Thank you to everyone who became a member this week. We can't do this without you.
See you back here on Monday when we resume our regular schedule.
We spent the week discussing a proposed inner-city highway in Shreveport, LA. Here are the highlights.
In this episode, we chat with two Shreveport residents who have been fighting this project: John Perkins and Dorothy Wiley. They discuss the process thusfar, what they've done to oppose the highway, and why they love Allendale.
Here's a recap of our work on the proposed I-49 inner city connector in Shreveport, LA, plus ways you can help fight this project.
The Strong Towns' community shows what Allendale has in common with their own towns.
Here's what Shreveport residents are saying in support of the I-49 inner city highway and why their arguments are flawed.
The Fuller Center for Housing has helped dozens of Allendale families build and own their own homes and they have high hopes for the neighborhood. But until the I-49 connector is put to rest, investment in the area will be stifled.
To lose this garden because of an unnecessary inner city highway would not just be a loss of beauty and fresh food, it would also be a loss of neighborhood history, positivity and fellowship.
The Allendale neighborhood of Shreveport, LA has a rich history of both good times and hardship. Today, the area is on the rise with low crime and new investment. But an expensive highway project threatens to shut all that down.
The probability of the I-49 Inner City Connector creating 30,600 new jobs that would not have simply occurred somewhere else or are just being shifted from one now blighted place to the study area is precisely zero.
John Press, a Shreveport resident who formerly served at the Fuller Center for Housing, discusses the impact that the I-49 highway would have on home values and housing stability.
Commissioner Steven Jackson shares his thoughts on the I-49 project, the impact of Shreveport's existing inner city highways and what makes Allendale a special neighborhood.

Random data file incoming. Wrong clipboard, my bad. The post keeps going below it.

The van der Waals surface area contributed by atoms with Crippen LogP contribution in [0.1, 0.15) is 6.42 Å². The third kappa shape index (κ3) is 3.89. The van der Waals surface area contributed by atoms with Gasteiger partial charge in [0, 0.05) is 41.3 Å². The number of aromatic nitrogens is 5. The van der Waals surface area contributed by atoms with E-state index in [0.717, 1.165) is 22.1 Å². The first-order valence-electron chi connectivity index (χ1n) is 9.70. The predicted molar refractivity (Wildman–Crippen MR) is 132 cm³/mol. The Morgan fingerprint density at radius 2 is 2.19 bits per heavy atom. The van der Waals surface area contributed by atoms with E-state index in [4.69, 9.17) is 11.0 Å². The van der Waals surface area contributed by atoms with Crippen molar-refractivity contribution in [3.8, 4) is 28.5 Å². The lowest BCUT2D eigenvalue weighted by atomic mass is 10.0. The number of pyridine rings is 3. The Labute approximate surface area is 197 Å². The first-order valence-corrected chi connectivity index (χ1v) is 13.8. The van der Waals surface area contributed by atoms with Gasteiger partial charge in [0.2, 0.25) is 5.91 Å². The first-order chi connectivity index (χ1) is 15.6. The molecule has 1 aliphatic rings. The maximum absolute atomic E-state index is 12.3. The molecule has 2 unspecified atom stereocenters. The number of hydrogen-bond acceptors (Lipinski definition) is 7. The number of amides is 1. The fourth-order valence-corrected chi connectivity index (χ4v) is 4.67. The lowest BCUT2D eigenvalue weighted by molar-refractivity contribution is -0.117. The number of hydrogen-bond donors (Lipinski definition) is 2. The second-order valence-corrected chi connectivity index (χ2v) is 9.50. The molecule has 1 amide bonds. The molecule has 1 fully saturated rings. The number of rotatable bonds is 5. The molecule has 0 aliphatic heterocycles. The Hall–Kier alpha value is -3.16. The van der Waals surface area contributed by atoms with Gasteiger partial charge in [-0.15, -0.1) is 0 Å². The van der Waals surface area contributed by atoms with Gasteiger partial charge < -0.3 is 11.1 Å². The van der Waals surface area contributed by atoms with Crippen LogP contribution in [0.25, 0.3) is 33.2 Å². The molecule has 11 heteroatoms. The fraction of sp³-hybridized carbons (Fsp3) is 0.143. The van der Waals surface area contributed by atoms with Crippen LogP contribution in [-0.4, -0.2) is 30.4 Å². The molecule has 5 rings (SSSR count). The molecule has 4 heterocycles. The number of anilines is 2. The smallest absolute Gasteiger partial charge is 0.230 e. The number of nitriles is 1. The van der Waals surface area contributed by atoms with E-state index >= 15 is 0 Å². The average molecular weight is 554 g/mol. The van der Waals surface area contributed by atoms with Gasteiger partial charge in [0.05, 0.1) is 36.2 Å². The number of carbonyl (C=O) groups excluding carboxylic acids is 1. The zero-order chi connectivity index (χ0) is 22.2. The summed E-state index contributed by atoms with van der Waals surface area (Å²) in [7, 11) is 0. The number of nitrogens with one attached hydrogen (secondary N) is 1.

Shreveport activist, Dorothy Wiley, discusses her love for her neighborhood and her work to help save it from being destroyed by a highway.
The only problem this highway project seeks to solve is, "How do we move more vehicles through Shreveport?" The perspective of residents whose neighborhood would be destroyed by the highway seems to count for nothing.
Chuck and Rachel discuss a proposed inner city highway project in Shreveport, LA—which is the focus of Strong Towns' work this week.
Highway project proponents convert very small amounts of time savings into cash equivalents to show all the benefit a project is creating. In the case of the I49 connector, it barely even passes this phony test.
Use the hashtag #MyCityisShreveport and tell us about the impact of urban highways in your city.
This week, we're focusing on a proposed inner-city highway connector in Shreveport, LA. On Thursday, two Strong Towns members who live in Shreveport will lead a discussion about this project and what's being done to stop it.
For the past seven years, a David & Goliath struggle has taken place in Shreveport—Louisiana’s third largest city—over a proposal to build a 3.6 mile long innercity connector (ICC) for Interstate 49 North.
Building a highway through the heart of Shreveport, LA will destroy a strong neighborhood at a high cost. We're going to explore that story this week and show what's wrong with the plan.
This week, we shared our 2016 annual report, talked about the value of buying local, and discussed the Oroville Dam in California.
We're offering our committed readers the chance to share feedback on our content, beyond just the comment section. We're forming a Content Review Panel to make that happen.
Strong Towns member Steve Shultis compares death rates of homicides vs. car crashes, and the media coverage of these.